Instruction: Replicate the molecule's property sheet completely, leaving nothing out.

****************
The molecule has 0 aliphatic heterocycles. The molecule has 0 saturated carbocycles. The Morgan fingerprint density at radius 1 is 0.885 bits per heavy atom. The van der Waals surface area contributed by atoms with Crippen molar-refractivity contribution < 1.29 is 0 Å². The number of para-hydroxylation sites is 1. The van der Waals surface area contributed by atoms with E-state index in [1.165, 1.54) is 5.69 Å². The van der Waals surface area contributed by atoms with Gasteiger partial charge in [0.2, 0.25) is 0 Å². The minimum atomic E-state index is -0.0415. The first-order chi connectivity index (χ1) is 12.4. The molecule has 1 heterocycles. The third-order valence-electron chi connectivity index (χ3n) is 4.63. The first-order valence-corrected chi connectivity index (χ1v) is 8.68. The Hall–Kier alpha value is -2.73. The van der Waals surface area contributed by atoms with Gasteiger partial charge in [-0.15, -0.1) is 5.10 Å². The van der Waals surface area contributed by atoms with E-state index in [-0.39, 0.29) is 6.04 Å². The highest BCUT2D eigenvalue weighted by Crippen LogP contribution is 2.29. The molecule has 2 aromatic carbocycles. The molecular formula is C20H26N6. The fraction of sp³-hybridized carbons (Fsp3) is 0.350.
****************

The molecule has 0 aliphatic heterocycles. The molecule has 0 saturated carbocycles. The Morgan fingerprint density at radius 1 is 0.885 bits per heavy atom. The van der Waals surface area contributed by atoms with Crippen molar-refractivity contribution < 1.29 is 0 Å². The number of para-hydroxylation sites is 1. The van der Waals surface area contributed by atoms with E-state index in [1.165, 1.54) is 5.69 Å². The van der Waals surface area contributed by atoms with Gasteiger partial charge in [0.2, 0.25) is 0 Å². The minimum atomic E-state index is -0.0415. The first-order chi connectivity index (χ1) is 12.4. The molecule has 1 heterocycles. The third-order valence-electron chi connectivity index (χ3n) is 4.63. The first-order valence-corrected chi connectivity index (χ1v) is 8.68. The Hall–Kier alpha value is -2.73. The van der Waals surface area contributed by atoms with Gasteiger partial charge in [-0.15, -0.1) is 5.10 Å². The van der Waals surface area contributed by atoms with E-state index in [-0.39, 0.29) is 6.04 Å². The highest BCUT2D eigenvalue weighted by Crippen LogP contribution is 2.29. The molecule has 2 aromatic carbocycles. The molecular formula is C20H26N6. The fraction of sp³-hybridized carbons (Fsp3) is 0.350.